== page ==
In the News:
PharmExec.com – By Pharmaceutical Executive Editors
Michael Wong, co-president of the Harvard Business School Healthcare Alumni Association (HBSHAA), talks to Pharm Exec about the messages from November's HBSHAA conference about how AI can successfully deliver value for pharma companies.
Pharm Exec: What were the most compelling insights from the Harvard Business School Healthcare Alumni Association's recent annual conference?
Michael Wong: While attendees came from various parts of the healthcare ecosystem, including pharma, biotech, academia, and start-ups, one recurrent theme was how technology—be it AI, analytics, big data, etc.—will be an enabler for their upcoming strategic imperatives. That being said, some attendees acknowledged that a challenge is our sector continues to trail other industries when it comes to successfully adopting new technologies into their daily operations.
With the sector having to deal with stringent safety and compliance regulations, should pharmcos re-calibrate their expectations to become fast-followers versus innovators when it comes to leveraging AI and other technology enablers?
As a number of pharmacos' adoption of technologies often concentrate on cost savings, perhaps becoming a fast-follower of another industry's deployment on revenue growth would be a good pivot. For instance, we invited an executive to the HBSHAA conference since her organization had successfully deployed machine learning in their pricing strategy. Initially, I was asked why would I add someone from the fashion industry to our healthcare conference, but they subsequently understood the context when I pointed out their preliminary revenue benefits (10%) from their machine learning deployment.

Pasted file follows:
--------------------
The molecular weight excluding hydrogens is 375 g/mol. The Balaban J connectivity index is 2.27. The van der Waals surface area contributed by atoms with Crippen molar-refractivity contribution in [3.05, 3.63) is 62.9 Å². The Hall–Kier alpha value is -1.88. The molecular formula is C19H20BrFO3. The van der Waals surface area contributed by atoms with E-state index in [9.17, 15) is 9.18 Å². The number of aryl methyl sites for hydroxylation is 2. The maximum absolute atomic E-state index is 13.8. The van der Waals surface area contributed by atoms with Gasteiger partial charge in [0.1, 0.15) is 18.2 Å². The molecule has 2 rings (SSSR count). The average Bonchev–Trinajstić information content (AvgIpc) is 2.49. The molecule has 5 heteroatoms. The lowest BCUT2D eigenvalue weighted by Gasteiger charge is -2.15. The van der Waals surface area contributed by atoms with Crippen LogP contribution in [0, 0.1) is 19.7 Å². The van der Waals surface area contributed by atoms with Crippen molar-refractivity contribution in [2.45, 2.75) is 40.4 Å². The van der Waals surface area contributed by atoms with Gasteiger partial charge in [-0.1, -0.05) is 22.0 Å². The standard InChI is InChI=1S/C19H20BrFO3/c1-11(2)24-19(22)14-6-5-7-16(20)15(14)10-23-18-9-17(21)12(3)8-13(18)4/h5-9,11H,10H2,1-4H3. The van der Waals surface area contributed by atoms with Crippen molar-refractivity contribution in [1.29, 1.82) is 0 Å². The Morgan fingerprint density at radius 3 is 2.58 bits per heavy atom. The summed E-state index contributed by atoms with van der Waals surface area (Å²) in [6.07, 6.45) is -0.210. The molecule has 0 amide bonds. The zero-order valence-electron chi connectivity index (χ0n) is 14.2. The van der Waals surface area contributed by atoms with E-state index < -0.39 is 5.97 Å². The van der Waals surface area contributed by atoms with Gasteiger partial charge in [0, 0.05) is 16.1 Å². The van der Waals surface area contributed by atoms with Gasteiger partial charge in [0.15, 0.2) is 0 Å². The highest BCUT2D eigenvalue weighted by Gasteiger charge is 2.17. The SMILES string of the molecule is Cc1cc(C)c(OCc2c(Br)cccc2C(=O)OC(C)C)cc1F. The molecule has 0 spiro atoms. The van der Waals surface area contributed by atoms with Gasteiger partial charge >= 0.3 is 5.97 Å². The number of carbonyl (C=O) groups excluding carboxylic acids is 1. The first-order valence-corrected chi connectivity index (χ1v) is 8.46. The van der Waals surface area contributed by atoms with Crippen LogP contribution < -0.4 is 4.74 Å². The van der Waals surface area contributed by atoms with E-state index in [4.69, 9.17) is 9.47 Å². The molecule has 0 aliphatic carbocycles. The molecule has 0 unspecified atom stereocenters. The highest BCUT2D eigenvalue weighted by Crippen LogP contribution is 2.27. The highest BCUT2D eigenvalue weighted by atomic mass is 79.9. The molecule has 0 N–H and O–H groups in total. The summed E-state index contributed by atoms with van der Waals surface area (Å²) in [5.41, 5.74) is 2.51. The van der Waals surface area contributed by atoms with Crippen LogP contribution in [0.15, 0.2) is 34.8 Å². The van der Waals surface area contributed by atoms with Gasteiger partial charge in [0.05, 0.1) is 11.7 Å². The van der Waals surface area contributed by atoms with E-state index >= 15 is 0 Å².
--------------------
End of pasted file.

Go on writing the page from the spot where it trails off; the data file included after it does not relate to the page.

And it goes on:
It sounds like adopting a fast-follower strategy makes sense for pharma CEOs as they consider their 2019-2020 business plans?
Taking a page from a successful playbook and adopting it for one's organization can be an excellent pivot for those fast-followers. However, I would challenge your readers to consider how other industries used to look to pharmacos for innovation. For example, before Apple went on a record eleven year run as Fortune's Most Admired Company, Merck held the crown with seven years at the top.
With "quality of management and innovativeness" being two of the attributes of reputation on which companies are evaluated in determining the industry rankings, bold pharmaco leaders should recognize that successful innovation is in our DNA and that we are in a space where other firms want to be. For instance, Goldman Sachs' prior CEO stated that his organization was a "technology firm" versus a bank. But in turn, consider where Fortune's top three most admired firms (Apple, Amazon, and Alphabet) have been placing their big bets—it's healthcare. So bold pharma leaders should collaborate with top universities and other partners who can help uncover new value for their patients and other stakeholders.
Michael Wong has over 25 years of experience working for Apple, AstraZeneca, EPAM, IBM, and Merck.
The original article is here.